ALBANIA: The start and the end of Cold War

I’m really looking forward to learning more about Albania’s history – both the more ancient and the more recent. The Cold War is a good starting place – Albania was closed off to the point that comparisons with North Korea are common, and found itself pulled between the USSR, Yugoslavia, and China, eventually ending up divorced from all three in the end.

The below video is a look at the relationship between Yugoslavia and Albania during the start of the Cold War, up to Yugoslavia splitting from the Soviet sphere of influence, and severing its support for Albania. It also tees up why Albania then went for China in the Sino-Soviet split (there’s also a video with deeper explanation on the split itself, and History Matters’ take on Albania backing China.)

I’d suggest following with this poetic look from Rare Earth – it takes Albanian dictator Enver Hoxha‘s name carved into a mountain as a metaphor for memory and explores the decline and fall of communist Albania and how the modern state remembers its history.

ALBANIA: Double byreks

I really like that every country on the Mediterranean has some type of pastry-and-filling dish in the burek family – and they’re all slightly different. Israeli bourekas were filled with potato, and shaped based on kosher laws, while Algerian boreks were more like spring rolls with spiced meat. And now I get to try Albania’s version – byrek!

I stopped by Hasi Bakery, a Balkan bakery here in Ottawa and scored both a ready-to-eat slice of feta and spinach byrek, as well as a whole freshly prepared meat byrek – ready for the oven! It was good timing to get in early, since they’re closed for the rest of the month.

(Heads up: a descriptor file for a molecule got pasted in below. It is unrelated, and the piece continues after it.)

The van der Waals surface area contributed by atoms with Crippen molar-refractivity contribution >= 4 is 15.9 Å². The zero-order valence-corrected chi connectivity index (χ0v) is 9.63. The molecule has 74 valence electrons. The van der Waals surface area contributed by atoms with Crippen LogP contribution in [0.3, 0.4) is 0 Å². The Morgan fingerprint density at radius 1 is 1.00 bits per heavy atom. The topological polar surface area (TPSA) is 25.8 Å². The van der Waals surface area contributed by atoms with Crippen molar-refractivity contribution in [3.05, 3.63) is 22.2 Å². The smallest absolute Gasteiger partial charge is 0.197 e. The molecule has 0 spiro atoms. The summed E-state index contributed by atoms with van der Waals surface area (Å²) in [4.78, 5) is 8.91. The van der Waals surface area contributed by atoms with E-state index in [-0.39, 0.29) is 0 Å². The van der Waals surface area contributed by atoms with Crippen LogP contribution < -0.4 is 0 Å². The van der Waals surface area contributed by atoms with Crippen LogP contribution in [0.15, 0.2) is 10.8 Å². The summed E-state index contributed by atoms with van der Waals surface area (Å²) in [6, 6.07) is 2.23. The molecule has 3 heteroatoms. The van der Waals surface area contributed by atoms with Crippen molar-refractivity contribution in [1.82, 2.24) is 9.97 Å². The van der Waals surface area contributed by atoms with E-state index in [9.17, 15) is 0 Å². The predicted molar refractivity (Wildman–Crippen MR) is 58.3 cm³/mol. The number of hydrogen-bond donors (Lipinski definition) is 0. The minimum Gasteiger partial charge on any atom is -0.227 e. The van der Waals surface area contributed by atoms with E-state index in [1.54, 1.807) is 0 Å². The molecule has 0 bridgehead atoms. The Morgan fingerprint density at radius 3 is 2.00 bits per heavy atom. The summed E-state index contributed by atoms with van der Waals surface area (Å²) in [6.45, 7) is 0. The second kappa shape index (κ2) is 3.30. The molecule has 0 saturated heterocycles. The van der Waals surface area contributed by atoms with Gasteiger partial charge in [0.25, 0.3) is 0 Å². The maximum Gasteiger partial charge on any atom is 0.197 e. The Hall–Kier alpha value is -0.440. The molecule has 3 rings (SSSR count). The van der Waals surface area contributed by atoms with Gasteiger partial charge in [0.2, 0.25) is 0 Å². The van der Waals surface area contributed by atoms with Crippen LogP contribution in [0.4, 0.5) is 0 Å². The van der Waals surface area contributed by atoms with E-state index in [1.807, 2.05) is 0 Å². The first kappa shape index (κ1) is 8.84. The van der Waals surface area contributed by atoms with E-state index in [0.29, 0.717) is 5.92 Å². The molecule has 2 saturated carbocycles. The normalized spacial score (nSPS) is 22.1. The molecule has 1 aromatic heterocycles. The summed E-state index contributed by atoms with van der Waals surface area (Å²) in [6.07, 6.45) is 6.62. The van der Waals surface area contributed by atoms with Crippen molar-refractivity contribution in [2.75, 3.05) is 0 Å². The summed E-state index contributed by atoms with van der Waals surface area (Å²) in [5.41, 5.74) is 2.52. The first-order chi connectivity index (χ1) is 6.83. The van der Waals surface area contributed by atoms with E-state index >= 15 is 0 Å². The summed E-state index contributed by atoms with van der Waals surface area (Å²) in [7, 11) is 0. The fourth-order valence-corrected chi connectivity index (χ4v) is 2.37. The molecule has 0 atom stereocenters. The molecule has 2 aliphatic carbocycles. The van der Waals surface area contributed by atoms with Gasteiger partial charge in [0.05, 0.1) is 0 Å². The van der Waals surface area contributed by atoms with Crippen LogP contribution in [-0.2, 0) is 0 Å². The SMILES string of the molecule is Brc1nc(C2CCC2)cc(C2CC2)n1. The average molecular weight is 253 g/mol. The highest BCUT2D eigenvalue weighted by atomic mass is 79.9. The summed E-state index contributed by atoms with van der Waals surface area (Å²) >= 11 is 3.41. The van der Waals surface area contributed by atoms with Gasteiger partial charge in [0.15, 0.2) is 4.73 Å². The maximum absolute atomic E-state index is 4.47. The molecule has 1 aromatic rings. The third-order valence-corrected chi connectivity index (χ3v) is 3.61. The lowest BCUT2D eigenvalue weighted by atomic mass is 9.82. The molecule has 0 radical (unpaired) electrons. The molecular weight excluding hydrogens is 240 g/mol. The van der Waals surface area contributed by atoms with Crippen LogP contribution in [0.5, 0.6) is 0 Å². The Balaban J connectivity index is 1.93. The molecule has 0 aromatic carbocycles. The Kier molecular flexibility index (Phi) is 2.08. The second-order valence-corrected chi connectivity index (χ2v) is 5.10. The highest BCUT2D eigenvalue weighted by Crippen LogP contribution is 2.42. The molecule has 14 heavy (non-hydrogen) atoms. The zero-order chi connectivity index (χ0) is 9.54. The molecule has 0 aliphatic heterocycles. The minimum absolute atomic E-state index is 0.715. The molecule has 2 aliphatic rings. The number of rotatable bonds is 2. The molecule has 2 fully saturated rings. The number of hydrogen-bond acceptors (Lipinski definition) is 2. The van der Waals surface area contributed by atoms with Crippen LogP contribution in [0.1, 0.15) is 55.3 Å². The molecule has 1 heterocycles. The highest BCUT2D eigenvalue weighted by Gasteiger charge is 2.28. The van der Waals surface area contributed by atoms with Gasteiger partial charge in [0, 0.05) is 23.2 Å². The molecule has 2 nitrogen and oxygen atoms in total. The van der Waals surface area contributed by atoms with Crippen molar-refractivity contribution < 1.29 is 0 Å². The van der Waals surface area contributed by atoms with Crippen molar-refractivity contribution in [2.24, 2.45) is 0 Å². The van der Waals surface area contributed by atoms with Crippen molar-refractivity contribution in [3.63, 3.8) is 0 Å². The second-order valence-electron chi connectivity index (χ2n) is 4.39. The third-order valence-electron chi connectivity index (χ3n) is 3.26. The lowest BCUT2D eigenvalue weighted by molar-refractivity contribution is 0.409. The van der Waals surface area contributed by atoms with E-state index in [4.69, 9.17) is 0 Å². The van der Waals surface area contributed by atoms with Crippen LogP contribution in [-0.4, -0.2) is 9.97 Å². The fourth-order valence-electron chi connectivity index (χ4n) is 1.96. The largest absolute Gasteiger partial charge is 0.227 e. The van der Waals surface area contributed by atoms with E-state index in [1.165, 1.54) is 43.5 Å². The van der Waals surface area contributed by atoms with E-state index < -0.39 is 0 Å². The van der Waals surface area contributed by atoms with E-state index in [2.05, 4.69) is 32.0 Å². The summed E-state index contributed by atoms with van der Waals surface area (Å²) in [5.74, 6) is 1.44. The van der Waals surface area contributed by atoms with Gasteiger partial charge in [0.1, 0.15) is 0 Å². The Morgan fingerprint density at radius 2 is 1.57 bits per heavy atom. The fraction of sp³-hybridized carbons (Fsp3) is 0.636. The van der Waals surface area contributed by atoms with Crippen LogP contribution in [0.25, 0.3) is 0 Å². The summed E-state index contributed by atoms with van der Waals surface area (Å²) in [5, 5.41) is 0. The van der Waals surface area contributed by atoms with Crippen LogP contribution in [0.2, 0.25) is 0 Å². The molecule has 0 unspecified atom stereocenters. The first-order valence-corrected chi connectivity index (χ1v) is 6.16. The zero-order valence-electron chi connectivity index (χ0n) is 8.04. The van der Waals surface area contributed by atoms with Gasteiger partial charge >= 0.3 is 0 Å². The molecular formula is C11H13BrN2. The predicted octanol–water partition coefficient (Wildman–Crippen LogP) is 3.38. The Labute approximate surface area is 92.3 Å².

Albanian byrek is made either as small pies or in a large pan that can be cut into pieces. It’s made of layers of phyllo pastry with a filling – cheese or meat are the classics. I first tried huge slice of feta and spinach byrek that was warm and crispy and filling and made plenty of crumbs in the car. Later, I heated up the oven for the meat byrek.

The meat byrek went in at 350F for an hour and cooked up great. I love that it’s ready-to-bake – I get all the satisfaction and lovely smell without having to wrangle with phyllo myself! There’s a nice spicing to the meat, reminds me a bit of tourtière.

I am so full.

This month: ALBANIA

This month I’ll be learning more about my first Balkan country – Albania! So, what do I know already about Albania?

  • I know it was a communist country during the Cold War, and that it was notable for being the one European state to side with China during the Sino-Soviet split – that’s definitely something I’d like to learn more about.
  • I also know that Cold War-era relations were tense between Albania and Yugoslavia, that modern day Kosovo (which has now broken away from Serbia) is mainly Albanian and that this was a factor in the Balkan Wars of the 90s, though most of my knowledge of that time period is half-remembered news stories as a kid. I assume there must still be tensions between Albania and its neighbours – the shifting borders of that part of Europe over the past century has not been a recipe for stable friendships.
  • I know that Albania is a majority Muslim country, with a significant Christian minority, but that it isn’t particularly known for religious tension and it’s a largely secular country.
  • Mother Theresa was Albanian, though her birthplace is now in modern-day North Macedonia, and was in the Ottoman Empire when she was born – well before today’s borders.
  • I don’t know too much about the food yet, but it seems to be a blend between Mediterranean and Balkan – the pastry situation looks particularly tasty. I think there’s an Albanian bakery somewhere here in Ottawa that I’m going to check out.